Kirk Cameron says parents of students at F.H. Collins Secondary School should have been informed sooner about an RCMP investigation into “threatening graffiti” found in a washroom stall April 12. (Joel Krahn/Yukon News)

Parents should have been informed sooner of Whitehorse school threat, student’s father says

Kirk Cameron says he wanted more timely and clearer communication between the school and parents

At least one parent with a child at Whitehorse’s F.H. Collins Secondary School says officials should have informed parents sooner about a police investigation over “threatening graffiti” found at the school last week — and that they should have been clearer about what that threat was.

Whitehorse resident Kirk Cameron, whose son attends the high school, said he received an email from F.H. Collins Principal Bruce Thomson the afternoon of April 13 informing parents about an RCMP investigation into “threatening graffiti” found on a washroom stall the day before.

The message said that police had deemed it safe for staff and students to remain at the school, but Cameron said that, due to a vagueness of the message and the delay, rumours which would later prove false had already began circulating on social media that the graffiti had threatened a school shooting.

“When terminology like ‘threat’ is used and again, somebody gets on to this notion that it’s possibly a shooting … as a parent, you can only imagine the issue being something like (the) mass shootings in schools in the United States, right? So the whole thought that this could be that big of an issue, it absolutely caught my attention as a parent,” Cameron said.

“If I’d had the email from the principal as soon as this thing started to percolate on Thursday, it would’ve dispelled … most of my concerns. I probably still would have been in contact with the school to get more details but I certainly wouldn’t have been left there on Friday afternoon thinking, ‘Well, there could have been a shooter in the school sometime on Friday.’”

Yukon RCMP spokesperson Coralee Reid said she could not provide details on the graffiti as it’s part of an ongoing investigation, but confirmed that it did not reference a potential shooting nor appear to be specifically directed at anyone.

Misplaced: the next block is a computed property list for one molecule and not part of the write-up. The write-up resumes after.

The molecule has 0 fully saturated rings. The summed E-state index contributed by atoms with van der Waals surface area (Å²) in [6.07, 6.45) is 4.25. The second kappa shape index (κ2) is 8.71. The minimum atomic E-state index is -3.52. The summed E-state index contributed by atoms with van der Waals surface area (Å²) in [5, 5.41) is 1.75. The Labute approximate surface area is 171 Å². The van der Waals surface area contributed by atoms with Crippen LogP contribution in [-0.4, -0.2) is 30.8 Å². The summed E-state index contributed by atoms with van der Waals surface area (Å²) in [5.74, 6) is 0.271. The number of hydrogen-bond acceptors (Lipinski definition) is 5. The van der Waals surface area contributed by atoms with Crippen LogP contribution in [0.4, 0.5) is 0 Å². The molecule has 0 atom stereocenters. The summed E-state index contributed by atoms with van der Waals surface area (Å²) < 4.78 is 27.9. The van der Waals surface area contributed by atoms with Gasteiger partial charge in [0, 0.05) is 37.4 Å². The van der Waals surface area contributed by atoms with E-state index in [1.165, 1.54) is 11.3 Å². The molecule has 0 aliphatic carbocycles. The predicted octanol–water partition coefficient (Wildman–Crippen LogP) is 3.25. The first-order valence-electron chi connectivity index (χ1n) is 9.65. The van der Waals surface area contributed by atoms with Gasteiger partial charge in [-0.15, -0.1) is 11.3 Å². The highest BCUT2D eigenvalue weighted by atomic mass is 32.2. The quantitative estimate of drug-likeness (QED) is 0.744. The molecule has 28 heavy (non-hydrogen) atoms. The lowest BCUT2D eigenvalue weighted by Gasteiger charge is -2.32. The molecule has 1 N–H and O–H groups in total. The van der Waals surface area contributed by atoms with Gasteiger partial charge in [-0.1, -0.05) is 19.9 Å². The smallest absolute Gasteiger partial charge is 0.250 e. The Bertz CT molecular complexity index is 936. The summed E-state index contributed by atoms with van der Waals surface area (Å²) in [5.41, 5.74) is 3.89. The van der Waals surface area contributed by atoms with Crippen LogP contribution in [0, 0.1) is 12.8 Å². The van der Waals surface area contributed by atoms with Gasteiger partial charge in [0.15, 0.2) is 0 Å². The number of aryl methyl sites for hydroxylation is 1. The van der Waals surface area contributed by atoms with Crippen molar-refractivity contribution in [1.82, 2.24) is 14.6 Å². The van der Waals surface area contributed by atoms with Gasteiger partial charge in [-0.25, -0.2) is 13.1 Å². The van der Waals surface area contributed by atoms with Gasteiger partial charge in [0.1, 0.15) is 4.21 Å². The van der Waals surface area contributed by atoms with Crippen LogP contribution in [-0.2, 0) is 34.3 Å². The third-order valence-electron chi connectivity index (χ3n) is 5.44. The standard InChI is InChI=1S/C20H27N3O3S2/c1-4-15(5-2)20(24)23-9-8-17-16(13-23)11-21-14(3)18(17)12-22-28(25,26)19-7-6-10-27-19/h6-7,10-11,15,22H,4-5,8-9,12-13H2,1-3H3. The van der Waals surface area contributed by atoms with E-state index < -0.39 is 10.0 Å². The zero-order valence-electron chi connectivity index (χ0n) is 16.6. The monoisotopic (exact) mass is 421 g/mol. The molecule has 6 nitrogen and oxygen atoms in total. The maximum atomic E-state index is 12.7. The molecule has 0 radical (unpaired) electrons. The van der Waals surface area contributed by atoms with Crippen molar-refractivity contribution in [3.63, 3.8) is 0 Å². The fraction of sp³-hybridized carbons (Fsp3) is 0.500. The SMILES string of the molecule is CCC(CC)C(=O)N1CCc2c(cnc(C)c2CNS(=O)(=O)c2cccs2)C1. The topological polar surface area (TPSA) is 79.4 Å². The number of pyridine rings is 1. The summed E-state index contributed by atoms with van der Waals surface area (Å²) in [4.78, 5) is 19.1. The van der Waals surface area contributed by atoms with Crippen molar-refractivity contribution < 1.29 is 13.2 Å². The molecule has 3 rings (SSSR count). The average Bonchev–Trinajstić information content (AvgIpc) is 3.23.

In an interview April 16, department of education spokesperson Kyle Nightingale said that the priority in situations like the one at F.H. Collins on April 12 is “to protect the health and safety of the school and students and school staff.”

“On Friday morning, the school became aware that some misinformation was spreading on social media and among students, and there were some concerns from parents, so the school sent out current information in a note on Friday afternoon to parents to clarify that the RCMP has assessed the risk as low and advised school to remain open,” Nightingale said.

“It’s really important to us that we make sure we have the most up-to-date and accurate information form the RCMP and when this sort of situation is going on, that’s really what’s taking place, is we’re coordinating with the RCMP to make sure we have the most accurate, up-to-date information and that’s when we get it out to parents.”

Cameron, however, said that officials could have prevented that spread of misinformation had they informed parents of the situation sooner, and with clearer language about the nature and severity of the threat.

“Terminology like ‘threat’ connotes something more substantial than what would come out if someone had said, ‘There had been graffiti on the wall in a bathroom that caused us some concern,’ or something…. it’s important that the communication come from the principal, from the school, to say, ‘This is the nature of the issue that we’re facing, don’t worry about it,’ or, ‘Do worry about it,’” he said.

Cameron added, though, that education officials have been “extremely receptive” to his concerns. On top of responding to emails and calls about the situation over the weekend, Cameron said Thomson, superintendent Lorraine Taillefer and director of student support Services Karen Campbell met with him at the morning of April 16 to discuss how the situation and hear Cameron’s feedback.

Among the recommendations that Cameron gave them were a clear path for principals to communicate with parents and to set up a meeting between officials from the school, department of education and police and parents so that each side can better understand the needs of the other.

“I just want to make sure the priority is set on getting timely and good information to parents so things like this, like social media, don’t get in the way of parents and students understanding what’s going on,” Cameron said.

Contact Jackie Hong at jackie.hong@yukon-news.com

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